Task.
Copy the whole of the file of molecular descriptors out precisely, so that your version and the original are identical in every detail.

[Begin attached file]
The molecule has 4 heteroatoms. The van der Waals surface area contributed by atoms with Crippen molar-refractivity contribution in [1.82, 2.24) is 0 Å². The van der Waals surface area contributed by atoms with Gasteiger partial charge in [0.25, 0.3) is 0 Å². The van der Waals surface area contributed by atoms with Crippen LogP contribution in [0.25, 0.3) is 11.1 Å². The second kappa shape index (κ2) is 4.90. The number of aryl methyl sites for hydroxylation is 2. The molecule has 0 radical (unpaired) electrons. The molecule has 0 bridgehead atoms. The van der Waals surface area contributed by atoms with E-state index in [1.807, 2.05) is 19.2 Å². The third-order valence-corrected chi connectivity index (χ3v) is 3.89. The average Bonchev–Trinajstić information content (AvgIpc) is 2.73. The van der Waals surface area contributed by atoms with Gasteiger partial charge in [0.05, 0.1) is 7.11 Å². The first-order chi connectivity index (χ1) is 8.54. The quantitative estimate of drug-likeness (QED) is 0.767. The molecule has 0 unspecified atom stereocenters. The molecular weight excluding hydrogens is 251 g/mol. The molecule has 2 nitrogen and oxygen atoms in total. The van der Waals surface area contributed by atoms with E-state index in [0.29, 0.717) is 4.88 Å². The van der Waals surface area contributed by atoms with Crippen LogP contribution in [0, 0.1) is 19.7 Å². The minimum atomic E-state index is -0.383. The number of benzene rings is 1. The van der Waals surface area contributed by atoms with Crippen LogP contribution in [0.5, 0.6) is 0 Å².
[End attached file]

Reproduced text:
The molecule has 4 heteroatoms. The van der Waals surface area contributed by atoms with Crippen molar-refractivity contribution in [1.82, 2.24) is 0 Å². The van der Waals surface area contributed by atoms with Gasteiger partial charge in [0.25, 0.3) is 0 Å². The van der Waals surface area contributed by atoms with Crippen LogP contribution in [0.25, 0.3) is 11.1 Å². The second kappa shape index (κ2) is 4.90. The number of aryl methyl sites for hydroxylation is 2. The molecule has 0 radical (unpaired) electrons. The molecule has 0 bridgehead atoms. The van der Waals surface area contributed by atoms with E-state index in [1.807, 2.05) is 19.2 Å². The third-order valence-corrected chi connectivity index (χ3v) is 3.89. The average Bonchev–Trinajstić information content (AvgIpc) is 2.73. The van der Waals surface area contributed by atoms with Gasteiger partial charge in [0.05, 0.1) is 7.11 Å². The first-order chi connectivity index (χ1) is 8.54. The quantitative estimate of drug-likeness (QED) is 0.767. The molecule has 0 unspecified atom stereocenters. The molecular weight excluding hydrogens is 251 g/mol. The molecule has 2 nitrogen and oxygen atoms in total. The van der Waals surface area contributed by atoms with E-state index in [0.29, 0.717) is 4.88 Å². The van der Waals surface area contributed by atoms with Crippen LogP contribution in [0, 0.1) is 19.7 Å². The minimum atomic E-state index is -0.383. The number of benzene rings is 1. The van der Waals surface area contributed by atoms with Crippen LogP contribution in [0.5, 0.6) is 0 Å².